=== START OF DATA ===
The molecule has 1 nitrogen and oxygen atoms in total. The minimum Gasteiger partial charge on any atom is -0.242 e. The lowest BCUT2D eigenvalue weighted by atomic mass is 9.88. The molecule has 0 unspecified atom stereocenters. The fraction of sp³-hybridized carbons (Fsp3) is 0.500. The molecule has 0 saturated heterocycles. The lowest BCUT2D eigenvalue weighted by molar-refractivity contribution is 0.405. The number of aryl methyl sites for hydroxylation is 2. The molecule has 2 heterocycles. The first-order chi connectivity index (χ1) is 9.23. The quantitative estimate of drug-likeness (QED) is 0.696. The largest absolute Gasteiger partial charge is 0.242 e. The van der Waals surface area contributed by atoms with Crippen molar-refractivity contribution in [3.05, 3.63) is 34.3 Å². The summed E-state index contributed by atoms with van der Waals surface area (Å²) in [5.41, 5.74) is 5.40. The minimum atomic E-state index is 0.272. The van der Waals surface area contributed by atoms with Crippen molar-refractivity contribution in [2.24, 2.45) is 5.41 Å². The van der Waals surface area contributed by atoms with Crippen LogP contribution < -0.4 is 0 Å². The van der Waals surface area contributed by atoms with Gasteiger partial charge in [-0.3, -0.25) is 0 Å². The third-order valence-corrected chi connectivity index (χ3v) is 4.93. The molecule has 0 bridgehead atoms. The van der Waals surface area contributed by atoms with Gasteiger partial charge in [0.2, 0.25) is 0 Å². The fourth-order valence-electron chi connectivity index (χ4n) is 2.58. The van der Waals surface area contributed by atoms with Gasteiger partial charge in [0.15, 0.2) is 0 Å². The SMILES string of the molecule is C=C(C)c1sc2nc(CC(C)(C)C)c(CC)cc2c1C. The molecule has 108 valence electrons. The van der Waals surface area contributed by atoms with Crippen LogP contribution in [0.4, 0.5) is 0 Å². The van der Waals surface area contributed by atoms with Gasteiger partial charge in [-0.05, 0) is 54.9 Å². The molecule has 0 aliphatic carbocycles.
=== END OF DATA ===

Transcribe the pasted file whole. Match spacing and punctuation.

The molecule has 1 nitrogen and oxygen atoms in total. The minimum Gasteiger partial charge on any atom is -0.242 e. The lowest BCUT2D eigenvalue weighted by atomic mass is 9.88. The molecule has 0 unspecified atom stereocenters. The fraction of sp³-hybridized carbons (Fsp3) is 0.500. The molecule has 0 saturated heterocycles. The lowest BCUT2D eigenvalue weighted by molar-refractivity contribution is 0.405. The number of aryl methyl sites for hydroxylation is 2. The molecule has 2 heterocycles. The first-order chi connectivity index (χ1) is 9.23. The quantitative estimate of drug-likeness (QED) is 0.696. The largest absolute Gasteiger partial charge is 0.242 e. The van der Waals surface area contributed by atoms with Crippen molar-refractivity contribution in [3.05, 3.63) is 34.3 Å². The summed E-state index contributed by atoms with van der Waals surface area (Å²) in [5.41, 5.74) is 5.40. The minimum atomic E-state index is 0.272. The van der Waals surface area contributed by atoms with Crippen molar-refractivity contribution in [2.24, 2.45) is 5.41 Å². The van der Waals surface area contributed by atoms with Crippen LogP contribution < -0.4 is 0 Å². The van der Waals surface area contributed by atoms with Gasteiger partial charge in [-0.3, -0.25) is 0 Å². The third-order valence-corrected chi connectivity index (χ3v) is 4.93. The molecule has 0 bridgehead atoms. The van der Waals surface area contributed by atoms with Gasteiger partial charge in [0.2, 0.25) is 0 Å². The fourth-order valence-electron chi connectivity index (χ4n) is 2.58. The van der Waals surface area contributed by atoms with Gasteiger partial charge in [0.15, 0.2) is 0 Å². The SMILES string of the molecule is C=C(C)c1sc2nc(CC(C)(C)C)c(CC)cc2c1C. The molecule has 108 valence electrons. The van der Waals surface area contributed by atoms with Crippen LogP contribution in [0.4, 0.5) is 0 Å². The van der Waals surface area contributed by atoms with Gasteiger partial charge in [-0.05, 0) is 54.9 Å². The molecule has 0 aliphatic carbocycles.